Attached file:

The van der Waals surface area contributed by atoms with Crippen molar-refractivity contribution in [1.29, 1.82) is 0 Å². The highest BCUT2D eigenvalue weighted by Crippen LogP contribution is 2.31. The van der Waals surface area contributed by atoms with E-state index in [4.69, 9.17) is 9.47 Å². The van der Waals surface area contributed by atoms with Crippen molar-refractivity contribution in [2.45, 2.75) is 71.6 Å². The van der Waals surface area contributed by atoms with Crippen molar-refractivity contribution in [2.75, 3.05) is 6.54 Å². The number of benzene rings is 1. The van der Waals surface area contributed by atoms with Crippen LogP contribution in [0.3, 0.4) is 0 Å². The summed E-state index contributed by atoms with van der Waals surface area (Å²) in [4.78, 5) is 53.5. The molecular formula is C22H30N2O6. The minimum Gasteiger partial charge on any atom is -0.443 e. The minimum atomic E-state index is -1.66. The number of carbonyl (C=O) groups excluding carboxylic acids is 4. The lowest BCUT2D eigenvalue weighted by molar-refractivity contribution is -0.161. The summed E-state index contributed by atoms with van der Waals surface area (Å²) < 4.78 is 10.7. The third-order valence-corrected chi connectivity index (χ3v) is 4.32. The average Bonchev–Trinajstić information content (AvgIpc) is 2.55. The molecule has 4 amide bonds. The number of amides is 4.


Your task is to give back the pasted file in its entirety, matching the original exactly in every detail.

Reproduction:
The van der Waals surface area contributed by atoms with Crippen molar-refractivity contribution in [1.29, 1.82) is 0 Å². The highest BCUT2D eigenvalue weighted by Crippen LogP contribution is 2.31. The van der Waals surface area contributed by atoms with E-state index in [4.69, 9.17) is 9.47 Å². The van der Waals surface area contributed by atoms with Crippen molar-refractivity contribution in [2.45, 2.75) is 71.6 Å². The van der Waals surface area contributed by atoms with Crippen molar-refractivity contribution in [2.75, 3.05) is 6.54 Å². The number of benzene rings is 1. The van der Waals surface area contributed by atoms with Crippen LogP contribution in [0.3, 0.4) is 0 Å². The summed E-state index contributed by atoms with van der Waals surface area (Å²) in [4.78, 5) is 53.5. The molecular formula is C22H30N2O6. The minimum Gasteiger partial charge on any atom is -0.443 e. The minimum atomic E-state index is -1.66. The number of carbonyl (C=O) groups excluding carboxylic acids is 4. The lowest BCUT2D eigenvalue weighted by molar-refractivity contribution is -0.161. The summed E-state index contributed by atoms with van der Waals surface area (Å²) < 4.78 is 10.7. The third-order valence-corrected chi connectivity index (χ3v) is 4.32. The average Bonchev–Trinajstić information content (AvgIpc) is 2.55. The molecule has 4 amide bonds. The number of amides is 4.